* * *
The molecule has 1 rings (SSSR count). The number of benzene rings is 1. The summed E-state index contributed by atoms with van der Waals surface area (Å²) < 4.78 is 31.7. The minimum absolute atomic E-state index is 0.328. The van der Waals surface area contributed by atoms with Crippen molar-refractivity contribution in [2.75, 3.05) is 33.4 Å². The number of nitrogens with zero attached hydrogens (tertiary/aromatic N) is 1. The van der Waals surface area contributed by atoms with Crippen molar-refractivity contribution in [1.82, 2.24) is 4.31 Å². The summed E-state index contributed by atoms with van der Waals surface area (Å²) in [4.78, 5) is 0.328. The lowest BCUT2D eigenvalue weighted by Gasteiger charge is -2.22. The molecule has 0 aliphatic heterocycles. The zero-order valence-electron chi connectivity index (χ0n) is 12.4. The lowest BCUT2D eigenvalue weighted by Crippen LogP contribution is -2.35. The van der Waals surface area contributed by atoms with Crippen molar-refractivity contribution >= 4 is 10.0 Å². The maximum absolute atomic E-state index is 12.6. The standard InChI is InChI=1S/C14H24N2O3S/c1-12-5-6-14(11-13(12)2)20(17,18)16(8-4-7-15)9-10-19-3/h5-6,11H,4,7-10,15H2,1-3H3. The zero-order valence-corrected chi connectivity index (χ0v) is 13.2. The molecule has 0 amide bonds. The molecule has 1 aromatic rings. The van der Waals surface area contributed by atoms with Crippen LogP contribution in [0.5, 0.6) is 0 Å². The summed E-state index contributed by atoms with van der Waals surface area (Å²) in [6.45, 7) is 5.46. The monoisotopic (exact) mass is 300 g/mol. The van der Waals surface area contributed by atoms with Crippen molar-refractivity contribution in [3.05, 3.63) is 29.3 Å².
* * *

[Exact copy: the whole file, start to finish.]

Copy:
The molecule has 1 rings (SSSR count). The number of benzene rings is 1. The summed E-state index contributed by atoms with van der Waals surface area (Å²) < 4.78 is 31.7. The minimum absolute atomic E-state index is 0.328. The van der Waals surface area contributed by atoms with Crippen molar-refractivity contribution in [2.75, 3.05) is 33.4 Å². The number of nitrogens with zero attached hydrogens (tertiary/aromatic N) is 1. The van der Waals surface area contributed by atoms with Crippen molar-refractivity contribution in [1.82, 2.24) is 4.31 Å². The summed E-state index contributed by atoms with van der Waals surface area (Å²) in [4.78, 5) is 0.328. The lowest BCUT2D eigenvalue weighted by Gasteiger charge is -2.22. The molecule has 0 aliphatic heterocycles. The zero-order valence-electron chi connectivity index (χ0n) is 12.4. The lowest BCUT2D eigenvalue weighted by Crippen LogP contribution is -2.35. The van der Waals surface area contributed by atoms with Crippen molar-refractivity contribution >= 4 is 10.0 Å². The maximum absolute atomic E-state index is 12.6. The standard InChI is InChI=1S/C14H24N2O3S/c1-12-5-6-14(11-13(12)2)20(17,18)16(8-4-7-15)9-10-19-3/h5-6,11H,4,7-10,15H2,1-3H3. The zero-order valence-corrected chi connectivity index (χ0v) is 13.2. The molecule has 0 amide bonds. The molecule has 1 aromatic rings. The van der Waals surface area contributed by atoms with Crippen LogP contribution in [0.5, 0.6) is 0 Å². The summed E-state index contributed by atoms with van der Waals surface area (Å²) in [6.45, 7) is 5.46. The monoisotopic (exact) mass is 300 g/mol. The van der Waals surface area contributed by atoms with Crippen molar-refractivity contribution in [3.05, 3.63) is 29.3 Å².